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Today I picked up a Fulton 3710 (Stanley No. 4 equivalent) to restore for a non-woodworker friend who collects "old" things and wanted to have an "old-but-restored" hand plane.

I have not found much information on Fulton planes. If anyone has links, I would appreciate being able to read more information on this series of hand planes.

Here are a couple of as-received pictures.

I have no idea on the date, and since I have not found any Type studies, no further information.

This lateral adjustment lever has a single right angle bend, seen in the second picture. This style is similar to Millers Falls. I have seen other pictures of Fulton planes which have the double bended lateral adjustment lever similar to Sargent planes.

I wonder if this badge was made by other companies.

Plane_Fulton_3710_right_original1440.jpg

The left side of the casting has 3710 lightly stamped in the lower side of the casting. Not visible with the rust. I did hand cleanup of the superficial rust and then the stamping was visible.

The knob is good, just needs to be re-finished. The tote had a break at the top which someone attempted to repair with glue. Seems solid, but the repair is so obvious, I will need to make a new tote.

The lateral adjustment lever is folded over at the blade end to save costs. Stanley have a round piece riveted to the lateral adjustment lever.

Plane_Fulton_3710_components_rear_1443.jpg

This is my first Fulton. It seems to be a lower manufacturing point than the Stanley/Bailey. No frog adjustment. The adjustment wheel is plated steel rather than brass. The blade seems thinner than a normal Stanley blade. The previous owner had sharpened by hand. Not a good job, but not as bad as some of the butcher jobs I have seen.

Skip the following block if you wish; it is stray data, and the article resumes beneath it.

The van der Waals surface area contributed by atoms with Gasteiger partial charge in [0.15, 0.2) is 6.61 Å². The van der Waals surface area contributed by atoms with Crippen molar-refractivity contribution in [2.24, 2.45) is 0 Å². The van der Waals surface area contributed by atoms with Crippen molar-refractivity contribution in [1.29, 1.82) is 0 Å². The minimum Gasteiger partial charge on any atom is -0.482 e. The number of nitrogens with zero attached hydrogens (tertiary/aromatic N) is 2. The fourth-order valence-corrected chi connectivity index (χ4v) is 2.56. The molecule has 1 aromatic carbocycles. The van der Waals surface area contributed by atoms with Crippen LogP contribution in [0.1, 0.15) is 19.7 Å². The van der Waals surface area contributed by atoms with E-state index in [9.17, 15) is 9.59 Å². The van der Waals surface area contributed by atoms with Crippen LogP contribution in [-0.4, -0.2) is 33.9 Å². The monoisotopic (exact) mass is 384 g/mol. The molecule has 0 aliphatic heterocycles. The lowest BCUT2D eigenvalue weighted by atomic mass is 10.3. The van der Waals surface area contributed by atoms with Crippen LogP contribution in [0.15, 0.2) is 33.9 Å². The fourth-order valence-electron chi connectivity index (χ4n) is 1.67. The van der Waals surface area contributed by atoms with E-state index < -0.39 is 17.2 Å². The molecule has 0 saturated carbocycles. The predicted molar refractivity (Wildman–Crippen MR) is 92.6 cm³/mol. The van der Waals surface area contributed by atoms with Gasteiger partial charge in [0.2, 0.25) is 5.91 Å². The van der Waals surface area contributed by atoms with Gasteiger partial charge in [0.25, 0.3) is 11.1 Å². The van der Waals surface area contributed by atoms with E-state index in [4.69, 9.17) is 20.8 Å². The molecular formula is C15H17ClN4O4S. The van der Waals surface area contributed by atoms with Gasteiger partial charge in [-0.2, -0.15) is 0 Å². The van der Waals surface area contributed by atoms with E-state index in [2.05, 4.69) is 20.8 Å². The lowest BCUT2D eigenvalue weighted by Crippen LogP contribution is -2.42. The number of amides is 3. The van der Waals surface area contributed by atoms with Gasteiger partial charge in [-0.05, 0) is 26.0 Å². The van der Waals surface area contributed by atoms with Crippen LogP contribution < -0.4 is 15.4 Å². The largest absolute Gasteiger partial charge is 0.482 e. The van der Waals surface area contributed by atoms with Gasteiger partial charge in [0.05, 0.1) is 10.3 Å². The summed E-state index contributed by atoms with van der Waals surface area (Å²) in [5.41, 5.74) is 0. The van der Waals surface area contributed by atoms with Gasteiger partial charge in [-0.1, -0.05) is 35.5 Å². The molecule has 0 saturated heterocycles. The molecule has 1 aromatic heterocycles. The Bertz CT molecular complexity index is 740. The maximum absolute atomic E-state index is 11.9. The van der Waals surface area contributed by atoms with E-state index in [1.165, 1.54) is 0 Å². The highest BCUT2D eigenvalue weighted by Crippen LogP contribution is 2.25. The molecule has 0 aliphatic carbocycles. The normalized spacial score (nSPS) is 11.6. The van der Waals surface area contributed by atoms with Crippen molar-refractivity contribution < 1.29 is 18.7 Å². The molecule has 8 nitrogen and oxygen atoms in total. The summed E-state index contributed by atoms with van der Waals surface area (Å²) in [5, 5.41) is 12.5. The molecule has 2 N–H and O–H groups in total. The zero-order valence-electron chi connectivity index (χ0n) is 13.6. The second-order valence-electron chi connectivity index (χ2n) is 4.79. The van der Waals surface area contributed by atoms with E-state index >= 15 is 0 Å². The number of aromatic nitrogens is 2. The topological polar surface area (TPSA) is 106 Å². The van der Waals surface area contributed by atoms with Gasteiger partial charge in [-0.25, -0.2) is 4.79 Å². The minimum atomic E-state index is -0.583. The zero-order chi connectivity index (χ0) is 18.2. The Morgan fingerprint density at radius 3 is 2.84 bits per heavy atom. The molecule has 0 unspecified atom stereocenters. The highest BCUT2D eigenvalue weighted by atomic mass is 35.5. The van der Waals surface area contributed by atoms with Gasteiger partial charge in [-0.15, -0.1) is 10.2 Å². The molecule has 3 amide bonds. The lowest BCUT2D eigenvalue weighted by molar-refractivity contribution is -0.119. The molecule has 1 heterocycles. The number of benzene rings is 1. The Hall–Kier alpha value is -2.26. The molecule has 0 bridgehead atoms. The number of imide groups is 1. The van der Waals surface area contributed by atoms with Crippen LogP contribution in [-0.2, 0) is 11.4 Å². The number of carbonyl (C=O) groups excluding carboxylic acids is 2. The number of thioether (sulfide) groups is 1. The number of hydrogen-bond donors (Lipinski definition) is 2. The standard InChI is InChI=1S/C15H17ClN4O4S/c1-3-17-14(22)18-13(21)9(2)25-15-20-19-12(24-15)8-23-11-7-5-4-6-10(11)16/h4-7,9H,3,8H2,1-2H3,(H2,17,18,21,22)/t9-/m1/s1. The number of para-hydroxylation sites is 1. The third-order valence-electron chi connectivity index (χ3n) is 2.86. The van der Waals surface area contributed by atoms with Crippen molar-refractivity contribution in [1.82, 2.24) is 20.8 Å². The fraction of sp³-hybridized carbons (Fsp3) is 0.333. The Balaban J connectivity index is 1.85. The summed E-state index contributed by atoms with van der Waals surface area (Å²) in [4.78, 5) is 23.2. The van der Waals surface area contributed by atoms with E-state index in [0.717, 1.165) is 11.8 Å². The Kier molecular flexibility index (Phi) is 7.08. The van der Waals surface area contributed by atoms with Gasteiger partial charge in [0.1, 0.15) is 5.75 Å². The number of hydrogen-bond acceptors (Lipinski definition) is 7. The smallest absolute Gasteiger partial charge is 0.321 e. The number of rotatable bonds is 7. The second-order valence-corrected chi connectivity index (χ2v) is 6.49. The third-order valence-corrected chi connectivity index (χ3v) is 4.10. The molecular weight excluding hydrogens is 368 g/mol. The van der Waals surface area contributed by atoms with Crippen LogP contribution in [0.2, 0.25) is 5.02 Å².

I have been cleaning up the castings by hand. The rust is very superficial. I put the steel screws and adjustment wheel in oxalic acid. The rust was not bad, but should be easier to cleanup after a dip in the oxalic acid.

I will provide "after" pictures in a later update.

Thanks for looking.
 

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Log dog
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Looks great Dave, and such a kind thing to do for a friend. I'm sure you'll find out more about it and make it shine like a new Penny.
Can't wait to see it finished.
 

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Discussion Starter #4
Fulton was a lesser quality plane sold by sears. I think most of them were made by Sargent. They really are not bad, but I agree, they are not normal Stanley quality.
I saw a site where they mentioned Sargent made the planes, and I have seen examples where the lateral adjustment lever had the double bend.

This particular plane has the single bend like Millers Falls. Perhaps Sears contracted with more than one company over time.

I agree this is not a bad plane. I can see the cost savings, for example the thin blade, the lateral adjustment lever being folded over at the end instead of two pieces.

I showed the in-progress plane to my friend and he is happy to be the future owner. The rust was superficial, so everything is cleaning up nicely. The original paint is in very good condition.

I did some test cuts. I can make shavings, but I was surprised to need more force that my Stanley No. 4. I may need to sharpen this more than the Stanley.

For my friends desire to just own an old plane, he will be happy.

I cleaned off the old finish from the knob, and have to make a new tote.

I will post pictures of the final restoration.
 

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Final update